By: Sam Adams Editorial Team
| Published: October 26th, 2012
In chemistry there’s something called the “collision theory” that is often summarized by the idiom: “You can’t react, unless you collide.”
Fate has a way of ensuring the right collisions happen to occasionally create something remarkable. The story of New Albion is proof that random events can collide in such a sequence to spark something incredible.
In 1976, Jack McAuliffe created New Albion brewing, the first craft brewery to be started from scratch in decades. Jack, a true do-it-yourself guy, did everything from building the brewery, to brewing the beer, to delivering it to the bars himself. Unfortunately, he was a man before his time and in 1983, New Albion closed its doors for good. ► Read More
By: Sam Adams Editorial Team
| Published: October 23rd, 2012
For those who have not heard, this year marks the 10th anniversary of one of our greatest brewing accomplishments: Samuel Adams Utopias®. As with every release of this special brew, Jim and the other brewers get excited about sharing this beer because of the passion and innovation that went into brewing. The extreme ingredients and techniques used to make this beer are unlike any other style we brew. Look for this years release to hit stores in November.
It all began with Triple Bock …
Cheers to 10 years!
Over 20 years ago, Jim started thinking about the far reaches of the beer universe. As big brewers were making their beers lighter and lighter, Jim was curious about the other end of the beer spectrum and wanted to continue exploring the uncharted territory of extreme brewing. After several years of trial and error, we released Samuel Adams® Triple Bock in 1994 and set the record for the strongest beer ever (17.5% ABV) but Triple Bock wasn’t just about breaking the historical ABV ceiling. Jim found that aging the beer in whiskey barrels helped mellow the harsh ethanol attack on the palette, while adding some wonderful complexity to the beer. This was also the first time that any brewer in the U.S. had aged a beer in barrels previously used for spirits, a practice that is now fairly common among American craft brewers.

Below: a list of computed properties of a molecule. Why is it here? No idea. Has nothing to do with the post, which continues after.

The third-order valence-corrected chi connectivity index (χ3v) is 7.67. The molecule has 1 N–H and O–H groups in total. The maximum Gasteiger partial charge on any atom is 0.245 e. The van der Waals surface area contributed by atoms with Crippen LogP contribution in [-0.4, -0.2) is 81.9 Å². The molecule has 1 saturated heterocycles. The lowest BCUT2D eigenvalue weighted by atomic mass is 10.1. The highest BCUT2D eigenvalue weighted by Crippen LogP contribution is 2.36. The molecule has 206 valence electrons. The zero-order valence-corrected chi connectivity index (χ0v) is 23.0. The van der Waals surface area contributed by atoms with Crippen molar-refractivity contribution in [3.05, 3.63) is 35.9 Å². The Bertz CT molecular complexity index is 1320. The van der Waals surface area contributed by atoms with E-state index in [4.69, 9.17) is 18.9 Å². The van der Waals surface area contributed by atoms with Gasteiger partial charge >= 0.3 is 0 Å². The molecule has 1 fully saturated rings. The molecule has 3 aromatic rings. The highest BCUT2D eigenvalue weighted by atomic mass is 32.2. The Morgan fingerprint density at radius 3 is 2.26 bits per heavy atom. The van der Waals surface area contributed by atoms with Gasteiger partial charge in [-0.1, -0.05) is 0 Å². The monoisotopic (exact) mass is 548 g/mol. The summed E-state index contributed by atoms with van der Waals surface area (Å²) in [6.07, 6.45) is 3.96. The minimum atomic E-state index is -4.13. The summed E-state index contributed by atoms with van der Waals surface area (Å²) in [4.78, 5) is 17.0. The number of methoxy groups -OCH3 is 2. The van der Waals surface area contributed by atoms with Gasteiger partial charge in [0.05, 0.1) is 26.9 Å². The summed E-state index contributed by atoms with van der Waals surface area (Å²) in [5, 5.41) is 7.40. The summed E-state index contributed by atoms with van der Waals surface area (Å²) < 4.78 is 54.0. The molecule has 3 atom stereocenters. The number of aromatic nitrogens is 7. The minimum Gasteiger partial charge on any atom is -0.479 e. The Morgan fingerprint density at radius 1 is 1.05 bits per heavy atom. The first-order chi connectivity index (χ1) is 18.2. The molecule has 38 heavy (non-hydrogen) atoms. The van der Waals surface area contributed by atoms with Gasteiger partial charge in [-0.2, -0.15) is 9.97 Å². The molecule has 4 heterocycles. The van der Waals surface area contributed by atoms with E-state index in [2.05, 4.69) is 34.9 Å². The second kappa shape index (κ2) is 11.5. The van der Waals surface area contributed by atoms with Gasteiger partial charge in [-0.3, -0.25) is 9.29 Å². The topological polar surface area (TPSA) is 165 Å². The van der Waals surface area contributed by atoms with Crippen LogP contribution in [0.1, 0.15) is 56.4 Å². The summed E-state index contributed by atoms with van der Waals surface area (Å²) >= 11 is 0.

Triple Bock, the backbone of all of our Extreme Beers, served as the archetype for Samuel Adams Millennium®, a rare (only 3,000 bottles produced) style we brewed to commemorate the year 2000. In 2002, we introduced Samuel Adams Utopias which shocked the beer world with an incredible 24% ABV. With each new batch of Utopias, we pushed for more complexity and strength, producing brews with alcohol levels reaching 27% ABV over the last 10 years of Utopias’ existence. With that said, this year’s batch is coming in around 29% ABV though some of our barrels have reached over 33% ABV. With taste as our primary goal, we refined the liquid back to optimize the flavor best.
Popular questions around Utopias…
Where can I get a bottle of Utopias?!
The most important thing to remember is that Utopias is a very (and we mean very) limited brew, with fewer than 15,000 bottles released each season due to the long aging process. While our Find a Sam page will outline where Utopias bottles are sold (Utopias will be added to the list once the beer starts shipping), it is likely that many locations will sell their few bottles quickly. If you are traveling a far distance to acquire a bottle, we strongly recommend calling the retailer ahead of time to ensure they still have one to be purchased.
NOTE: Thirteen states prohibit its sale because its alcohol content exceeds the legal limit for beer: Alabama, Arkansas, Georgia, Idaho, Mississippi, Montana, New Hampshire, North Carolina, Ohio, South Carolina, Tennessee, Vermont and Washington.
How much does a bottle cost?
Retailers are free to set their own price, but we have placed a suggested retail price of $190.00 per bottle.
What does Utopias taste like?
The 2012 batch of Samuel Adams Utopias has its entire lineage in it, some of the beer has been aged in a variety of wood barrels for 19 years. This long aging process and variety of spirit barrels enhances the beer’s distinct vanilla and maple notes, and its high alcohol content creates a heated aroma of ginger and cinnamon. As a result, this big brew invokes the flavors of a rich vintage Port, fine Cognac, or aged Sherry while feeling surprisingly light on the palate. The brew has sweet flavors of honey, toffee, caramel, cocoa and vanilla, balanced by distinct notes of molasses, raisins, plums and berries.
I’ve got a bottle of Utopias, now what?
Congratulations! Our brewers recommend serving this strong, rich, un-carbonated dark beer as an ideal after-dinner drink or toasting a special occasion at room temperature (about 70°F) in 2oz pours. Because this beer is un-carbonated and high in ABV, it can be opened and closed to be enjoyed when you want to enjoy it. No need to keep this beer in the fridge… a cool/dark place (basement, closet, etc.) will do the trick. Don’t be afraid to hold onto the bottle… the liquid will only get better with age!
By: Sam Adams Editorial Team
| Published: October 12th, 2012
Earlier today we gathered at Marlowe’s in Denver for brunch to do some final sampling and vote tallying to determine the three beers that would be crowned the 2012 Samuel Adams LongShot American Homebrew Contest winners. While all of the finalists were hoping to be victorious, there was a common “it’s just great to be here” shared by all the competitors. As one of the finalist said on Thursday night at the Great American Beer Festival, “…to be surrounded by this many talented brewers and have my beer among theirs, well, I didn’t think that’d be happening when I started my first mash a few years ago.”
Jim toasts with our three LongShot Winners